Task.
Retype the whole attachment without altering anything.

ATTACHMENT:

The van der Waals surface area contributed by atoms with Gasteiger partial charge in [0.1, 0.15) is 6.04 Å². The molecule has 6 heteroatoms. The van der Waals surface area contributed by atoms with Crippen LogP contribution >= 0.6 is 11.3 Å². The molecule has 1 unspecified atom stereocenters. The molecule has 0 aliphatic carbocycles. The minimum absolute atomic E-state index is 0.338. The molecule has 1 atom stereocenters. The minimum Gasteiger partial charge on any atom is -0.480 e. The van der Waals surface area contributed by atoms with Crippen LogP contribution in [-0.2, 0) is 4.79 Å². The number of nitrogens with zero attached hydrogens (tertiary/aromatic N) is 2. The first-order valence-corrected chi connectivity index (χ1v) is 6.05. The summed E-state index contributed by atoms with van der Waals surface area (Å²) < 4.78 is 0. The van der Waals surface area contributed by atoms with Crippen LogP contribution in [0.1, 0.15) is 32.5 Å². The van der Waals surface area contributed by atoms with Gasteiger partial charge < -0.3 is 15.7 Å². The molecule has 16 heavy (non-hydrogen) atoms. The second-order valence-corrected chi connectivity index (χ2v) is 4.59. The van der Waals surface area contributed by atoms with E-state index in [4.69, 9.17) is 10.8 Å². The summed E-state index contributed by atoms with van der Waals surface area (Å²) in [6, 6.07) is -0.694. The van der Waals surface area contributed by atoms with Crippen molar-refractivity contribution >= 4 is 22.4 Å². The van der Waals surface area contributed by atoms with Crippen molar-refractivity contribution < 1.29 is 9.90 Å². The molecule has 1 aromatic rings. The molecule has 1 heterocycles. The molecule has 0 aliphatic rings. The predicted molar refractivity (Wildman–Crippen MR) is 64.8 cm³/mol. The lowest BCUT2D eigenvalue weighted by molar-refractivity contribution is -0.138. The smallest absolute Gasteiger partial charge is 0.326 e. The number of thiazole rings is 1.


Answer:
The van der Waals surface area contributed by atoms with Gasteiger partial charge in [0.1, 0.15) is 6.04 Å². The molecule has 6 heteroatoms. The van der Waals surface area contributed by atoms with Crippen LogP contribution >= 0.6 is 11.3 Å². The molecule has 1 unspecified atom stereocenters. The molecule has 0 aliphatic carbocycles. The minimum absolute atomic E-state index is 0.338. The molecule has 1 atom stereocenters. The minimum Gasteiger partial charge on any atom is -0.480 e. The van der Waals surface area contributed by atoms with Crippen LogP contribution in [-0.2, 0) is 4.79 Å². The number of nitrogens with zero attached hydrogens (tertiary/aromatic N) is 2. The first-order valence-corrected chi connectivity index (χ1v) is 6.05. The summed E-state index contributed by atoms with van der Waals surface area (Å²) < 4.78 is 0. The van der Waals surface area contributed by atoms with Crippen LogP contribution in [0.1, 0.15) is 32.5 Å². The van der Waals surface area contributed by atoms with Gasteiger partial charge < -0.3 is 15.7 Å². The molecule has 16 heavy (non-hydrogen) atoms. The second-order valence-corrected chi connectivity index (χ2v) is 4.59. The van der Waals surface area contributed by atoms with E-state index in [4.69, 9.17) is 10.8 Å². The summed E-state index contributed by atoms with van der Waals surface area (Å²) in [6, 6.07) is -0.694. The van der Waals surface area contributed by atoms with Crippen molar-refractivity contribution >= 4 is 22.4 Å². The van der Waals surface area contributed by atoms with Crippen molar-refractivity contribution < 1.29 is 9.90 Å². The molecule has 1 aromatic rings. The molecule has 1 heterocycles. The molecule has 0 aliphatic rings. The predicted molar refractivity (Wildman–Crippen MR) is 64.8 cm³/mol. The lowest BCUT2D eigenvalue weighted by molar-refractivity contribution is -0.138. The smallest absolute Gasteiger partial charge is 0.326 e. The number of thiazole rings is 1.